Sarmad Sehbai’s work as a poet, author, playwright and filmmaker highlights his innovative approach to art and culture. His vision is reflected in the diverse mediums and languages he works in, from poems to PTV dramas (Naya Qanoon, Toba Tek Singh), theatre plays (‘The Dark Room’), a documentary (‘Mughals of the Road’) and finally, his films and dramas (Fankar Gali, Jal Pari, and most recently Laa. His work constantly questions defined norms and now with Mah-e-Meer, even madness.
We spoke to him via Skype about his upcoming film Mah-e-Meer, and ended up with notes on the Mughal Empire, a meeting with Omar Sharif, and a spirited discussion on the current state of Pakistani television and cinema.
Listen to the interview here
If Sarmad Sehbai had his way, the most anticipated films of the year, Mah-e-Meer, would not have seen the light of day. “I told the producers not to touch this script,” he recollects, with amusement, “I thought it was not a cinema film.” Fortunately, the producers Khurram Rana, Badar Ikram, and Sahir Rasheed persisted, encouraged and practically forced an unconvinced Sehbai, who relented, “They took a daring step because nobody would put money in Meer Taki Meer at all. Nobody would even look at it.”
With the current cinema landscape of awaited films with patriotic agendas (Operation 21), mad-cap comedies (Namaloom Afraad), burning social issues (Dukhtar), and a possible remake of a gandasa wielding Maula Jutt, why would anyone be interested in a film on the eighteenth century poet?
Even the producers played around with the more accessible title Poora Chand concerned that audiences were unfamiliar with Meer, but eventually they decided to tell them who Meer is and the symbolism of the moon lent itself to the title Mah-e-Meer.
His fears though were unfounded as his cast and crew were mesmerized by the dialogues while shooting and the now famous line from the trailer, that small verbal artifice “hum yeh tou nahin kehey kay Ghalib kehta tha ya Meer kehta tha, hum kehtey hai Meer kehta hai” has captured the imagination of many.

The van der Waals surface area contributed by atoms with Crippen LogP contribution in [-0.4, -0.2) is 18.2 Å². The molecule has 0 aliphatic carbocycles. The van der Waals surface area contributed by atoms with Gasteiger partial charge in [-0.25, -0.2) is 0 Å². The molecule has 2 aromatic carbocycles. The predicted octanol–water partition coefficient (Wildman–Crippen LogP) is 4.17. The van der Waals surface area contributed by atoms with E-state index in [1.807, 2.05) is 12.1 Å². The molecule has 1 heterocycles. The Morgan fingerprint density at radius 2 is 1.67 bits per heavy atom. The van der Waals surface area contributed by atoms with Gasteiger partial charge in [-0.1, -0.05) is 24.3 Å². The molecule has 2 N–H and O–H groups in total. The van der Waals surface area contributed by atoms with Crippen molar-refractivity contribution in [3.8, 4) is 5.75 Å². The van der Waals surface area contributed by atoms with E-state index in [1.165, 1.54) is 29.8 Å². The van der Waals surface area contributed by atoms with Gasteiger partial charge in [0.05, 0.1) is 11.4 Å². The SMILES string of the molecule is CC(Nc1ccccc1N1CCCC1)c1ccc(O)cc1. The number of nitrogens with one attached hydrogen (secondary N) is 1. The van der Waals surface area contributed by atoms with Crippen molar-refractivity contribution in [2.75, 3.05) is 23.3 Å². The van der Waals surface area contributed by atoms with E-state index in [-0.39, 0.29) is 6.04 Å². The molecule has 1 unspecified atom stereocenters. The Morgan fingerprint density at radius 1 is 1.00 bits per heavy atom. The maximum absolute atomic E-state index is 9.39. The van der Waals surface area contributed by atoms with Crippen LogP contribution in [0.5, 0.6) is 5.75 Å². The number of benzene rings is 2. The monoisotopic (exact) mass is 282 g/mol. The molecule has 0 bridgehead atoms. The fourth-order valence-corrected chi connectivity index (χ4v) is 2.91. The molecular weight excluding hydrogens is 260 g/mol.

The strong visuals, colourful characters of the past contrasting sharply with the dusty reality of today have piqued a lot of curiosity, so much so that “people have developed a romance for Meer,” he recalls with surprise. He tamps down the hype surrounding the film claiming that it is not biographical but rather an interpretation of Meer’s experiences.
Past and the present
It’s no surprise that Sehbai, an accomplished poet himself, sought Meer as inspiration. Flitting between the past and the present, the film fuses the story of a contemporary poet– an anarchist, who destroys traditions and experiences creative madness when he falls in love with a woman who appears to him though the full moon, mirroring Meer’s junoon. “So it’s that kind of vaishyat, that madness, that passion – the whole film is inspired by that experience” he explains.
In exploring Meer’s past, was there ever a danger of romanticizing the exotica related to the grand old Islamic past? “The tawaif actually embodied the whole cultural metaphor of the fall of the Mughal Empire,” says Sehbai. There was a loss of beauty and pleasure embodied in courtesan culture along with a loss of power, he elaborates. Eventually what survives is art, not the Mughal Empire, as is true throughout world history. Power merely serves as the backdrop to how these stories unfold and this is alluded to in Mah-e-Meer as well.
As with any independent film, co-directors Sehbai and Anjum Shehzad had their share of juggling budgetary constraints and shooting in the punishing summers of Lahore and Karachi. Sehbai fondly recalls working with the actors to create powerful visualizations of the characters through certain mannerisms, enriching them with the subtext and nuances. Sehbai whets our appetite further saying that most people are surprised at the performances he can elicit. “This is what is going to happen with Iman Ali, with Fahad (Mustafa), with Sanam (Saeed) and with Manzar Sehbai” he enthuses.
His attempt is to unbind actors from the slavery to dialogue and text and allow for a more visual interpretation through their physical presence and movement, moving away from a very text oriented society to a more visual one. Expounding on this further, he talks of older actors and their statue-like stances projecting their voice, without moving their body. He maintains that we are still discovering the power of the visual and how to create the ambience on the screen and charge it with emotions and nuance.
Some of this harks to how we perceive masculinity in our culture even though perceptions are changing. “Even India totally changed from Dilip Kumar to Shah Rukh Khan but in Pakistan it is the repression of the body. The body is not considered something sublime or something respectable in that sense. Even in Pakistani films I don’t think you will see the body being celebrated.” Sehbai says.